Collaboration and trust

This this morning I received the sound file from Matthew of the main theme of This concert will fall in love with you… A really exciting moment hearing the first musical ideas taking shape. The piece may be as long as 40 minutes long, with words and music interwoven. Already Matthew has articulated a beautiful uncertainty in the music, which is perfect for the concept.

I am also currently working closely with Richard Fleming in Guernsey on a collaborative poetry project, called A Guernsey Double.

A successful collaboration needs chemistry of course. But I am a great believer in practicalities too. The most basic of these is that you need clear areas of expertise. In my project with Matt the difference is obvious: music is Matt’s domain, and words are mine.

One of the best things about having a background in a creative agency is that working collaboratively is second nature. As a writer I have usually been paired with an art director when tasked to dream up brands, or create campaigns or concepts. And this ping pong of ideas is, for my money, the most fun you can have in an agency.

Trust is the essential factor. When trust your partner, it is much easier to sacrifice your own idea when your partner comes up with a superior one – and know that they’ll do the same for you.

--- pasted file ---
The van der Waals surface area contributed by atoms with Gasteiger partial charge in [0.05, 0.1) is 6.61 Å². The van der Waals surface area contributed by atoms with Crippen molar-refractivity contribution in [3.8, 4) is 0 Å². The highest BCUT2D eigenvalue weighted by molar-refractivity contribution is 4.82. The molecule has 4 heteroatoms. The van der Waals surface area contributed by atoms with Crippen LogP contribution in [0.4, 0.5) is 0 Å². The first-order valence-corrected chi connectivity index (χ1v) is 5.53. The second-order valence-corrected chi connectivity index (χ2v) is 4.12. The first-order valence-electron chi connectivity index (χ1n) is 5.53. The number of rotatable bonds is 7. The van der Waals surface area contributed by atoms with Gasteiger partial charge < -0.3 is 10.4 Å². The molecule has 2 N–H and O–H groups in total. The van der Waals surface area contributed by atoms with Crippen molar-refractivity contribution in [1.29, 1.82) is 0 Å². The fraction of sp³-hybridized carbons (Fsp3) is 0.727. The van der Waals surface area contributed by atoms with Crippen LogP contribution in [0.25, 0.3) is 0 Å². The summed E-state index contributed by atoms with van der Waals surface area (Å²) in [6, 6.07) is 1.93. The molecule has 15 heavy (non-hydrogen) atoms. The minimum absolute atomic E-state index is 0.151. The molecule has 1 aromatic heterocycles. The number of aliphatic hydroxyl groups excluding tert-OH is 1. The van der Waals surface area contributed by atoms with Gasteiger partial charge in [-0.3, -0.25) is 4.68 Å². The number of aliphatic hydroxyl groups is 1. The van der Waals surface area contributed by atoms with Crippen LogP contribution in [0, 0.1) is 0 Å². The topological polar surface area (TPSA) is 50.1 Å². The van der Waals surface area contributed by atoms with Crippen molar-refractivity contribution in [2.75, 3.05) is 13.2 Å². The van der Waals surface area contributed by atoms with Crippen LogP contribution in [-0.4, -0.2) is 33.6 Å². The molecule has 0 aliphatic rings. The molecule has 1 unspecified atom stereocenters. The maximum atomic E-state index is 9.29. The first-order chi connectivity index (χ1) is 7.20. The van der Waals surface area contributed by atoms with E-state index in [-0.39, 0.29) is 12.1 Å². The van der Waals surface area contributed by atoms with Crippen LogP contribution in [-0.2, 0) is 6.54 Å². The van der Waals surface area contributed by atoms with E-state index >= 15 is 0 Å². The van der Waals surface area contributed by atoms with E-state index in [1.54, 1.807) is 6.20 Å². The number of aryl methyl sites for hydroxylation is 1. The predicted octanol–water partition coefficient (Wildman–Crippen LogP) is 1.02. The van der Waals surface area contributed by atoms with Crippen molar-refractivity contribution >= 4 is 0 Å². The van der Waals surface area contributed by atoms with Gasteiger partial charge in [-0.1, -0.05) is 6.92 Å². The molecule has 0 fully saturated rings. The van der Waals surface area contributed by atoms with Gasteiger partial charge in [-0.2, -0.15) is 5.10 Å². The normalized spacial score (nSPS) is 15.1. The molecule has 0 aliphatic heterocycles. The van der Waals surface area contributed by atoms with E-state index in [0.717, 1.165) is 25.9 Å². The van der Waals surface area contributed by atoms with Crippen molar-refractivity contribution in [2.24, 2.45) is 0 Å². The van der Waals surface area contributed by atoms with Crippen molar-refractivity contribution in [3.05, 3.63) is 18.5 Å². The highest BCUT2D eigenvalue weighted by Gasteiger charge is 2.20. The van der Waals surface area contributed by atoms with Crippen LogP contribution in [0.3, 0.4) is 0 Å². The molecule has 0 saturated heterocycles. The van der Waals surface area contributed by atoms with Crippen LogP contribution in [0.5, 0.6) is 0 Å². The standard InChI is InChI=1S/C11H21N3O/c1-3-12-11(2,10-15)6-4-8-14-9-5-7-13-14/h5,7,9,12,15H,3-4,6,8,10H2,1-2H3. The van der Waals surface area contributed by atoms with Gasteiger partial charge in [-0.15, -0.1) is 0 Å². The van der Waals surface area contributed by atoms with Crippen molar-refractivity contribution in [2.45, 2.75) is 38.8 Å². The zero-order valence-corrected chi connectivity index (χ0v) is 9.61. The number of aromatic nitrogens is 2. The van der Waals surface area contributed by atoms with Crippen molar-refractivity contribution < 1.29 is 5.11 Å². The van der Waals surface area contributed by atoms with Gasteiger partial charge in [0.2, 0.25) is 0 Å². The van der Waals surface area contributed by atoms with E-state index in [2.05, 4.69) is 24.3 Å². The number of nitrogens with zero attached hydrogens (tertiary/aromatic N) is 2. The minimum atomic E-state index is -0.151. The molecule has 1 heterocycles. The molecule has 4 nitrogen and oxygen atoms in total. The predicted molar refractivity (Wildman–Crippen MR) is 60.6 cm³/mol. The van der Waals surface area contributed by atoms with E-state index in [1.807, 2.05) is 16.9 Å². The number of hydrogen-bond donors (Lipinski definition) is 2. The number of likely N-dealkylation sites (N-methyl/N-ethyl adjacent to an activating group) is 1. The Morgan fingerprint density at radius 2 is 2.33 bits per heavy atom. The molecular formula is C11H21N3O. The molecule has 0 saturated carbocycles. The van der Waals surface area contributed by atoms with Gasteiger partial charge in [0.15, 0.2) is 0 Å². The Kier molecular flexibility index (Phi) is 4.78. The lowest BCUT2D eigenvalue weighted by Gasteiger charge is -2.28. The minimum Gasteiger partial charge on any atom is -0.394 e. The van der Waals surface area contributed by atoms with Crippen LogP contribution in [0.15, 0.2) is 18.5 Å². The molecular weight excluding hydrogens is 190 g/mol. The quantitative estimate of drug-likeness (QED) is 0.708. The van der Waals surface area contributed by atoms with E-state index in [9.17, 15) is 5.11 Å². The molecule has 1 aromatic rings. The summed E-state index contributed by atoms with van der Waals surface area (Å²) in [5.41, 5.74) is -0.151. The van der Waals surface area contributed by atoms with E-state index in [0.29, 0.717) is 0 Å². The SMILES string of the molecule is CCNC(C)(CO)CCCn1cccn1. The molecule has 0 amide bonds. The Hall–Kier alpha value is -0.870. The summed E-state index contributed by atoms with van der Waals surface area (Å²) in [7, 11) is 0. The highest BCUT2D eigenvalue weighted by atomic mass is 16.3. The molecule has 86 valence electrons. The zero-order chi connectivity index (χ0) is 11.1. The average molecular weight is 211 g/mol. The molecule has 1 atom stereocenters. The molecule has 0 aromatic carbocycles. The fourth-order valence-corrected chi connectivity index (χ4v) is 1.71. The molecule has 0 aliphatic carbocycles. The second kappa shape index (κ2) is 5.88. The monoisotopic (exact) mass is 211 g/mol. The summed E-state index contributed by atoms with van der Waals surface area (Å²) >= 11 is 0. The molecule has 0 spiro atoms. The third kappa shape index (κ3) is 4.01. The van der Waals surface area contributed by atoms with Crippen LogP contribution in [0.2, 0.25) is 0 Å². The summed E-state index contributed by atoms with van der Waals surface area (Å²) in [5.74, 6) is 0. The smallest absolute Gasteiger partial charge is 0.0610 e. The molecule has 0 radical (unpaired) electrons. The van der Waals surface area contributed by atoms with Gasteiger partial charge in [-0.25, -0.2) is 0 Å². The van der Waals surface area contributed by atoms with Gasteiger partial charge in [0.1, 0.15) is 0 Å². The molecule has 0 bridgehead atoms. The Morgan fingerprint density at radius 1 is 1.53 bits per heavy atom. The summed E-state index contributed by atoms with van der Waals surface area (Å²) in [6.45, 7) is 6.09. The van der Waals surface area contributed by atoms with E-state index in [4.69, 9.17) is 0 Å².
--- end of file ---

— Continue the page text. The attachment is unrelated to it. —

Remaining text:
When trust exists it means you can make what is being created more important than either of your egos. And that has to lead to better work in the end.

As a footnote, and I don’t know if this is just one of my own foibles, I find it much easier to pitch work that I have worked collaboratively on. Knowing that it’s not just me who thinks something’s good, really helps when you are selling it into a client or, in the case of my current collaborations, when we set about promoting them to the public.

pitching in

Called into my old agency to team up with my former art director, and lend a hand with a new business pitch. Pitching is the most fun about agency work. In a masochistic way I have grown to like the adrenaline surge of the pitch presentation. You get a real sense of team too. And it’s funny that when all the fights, and tight-lipped conversations at midnight, exhausted rehearsals are resolved, and you’ve surfed a wave of adrenaline and shone in front of your potential client, how suddenly all these people you’ve gone through hell with are your best mates again.

Some quirk means that I find it easy to be ultra competitive if I’m part of a team. Kicking sand in the face of your opposition it feels less personal when there’s a bunch of you.

This time however I was firmly behind the scenes. Mike my art director and I in familiar territory. Gulping coffee, and up against a tight deadline with loads to do, but knowing each other inside out. And creating pitch work means you can do anything you want – the client not only wants to see that you can deliver the kinds of work they will need, but also are prepared to be wowed, and will give you extra points if you come up with material they’ve never contemplated.

In this pitch, to launch product x, we decided at the last minute to involve a blimp, and life size pictures for the sides of buses and so on. You can merrily suggest all this in a pitch because there is often a willing suspension of disbelief on both sides.

And sometimes, just sometimes the client will go for it, and you get to do something really spectacular.

Below “Hmm. Maybe you’re right. The aircraft carrier is overkill…”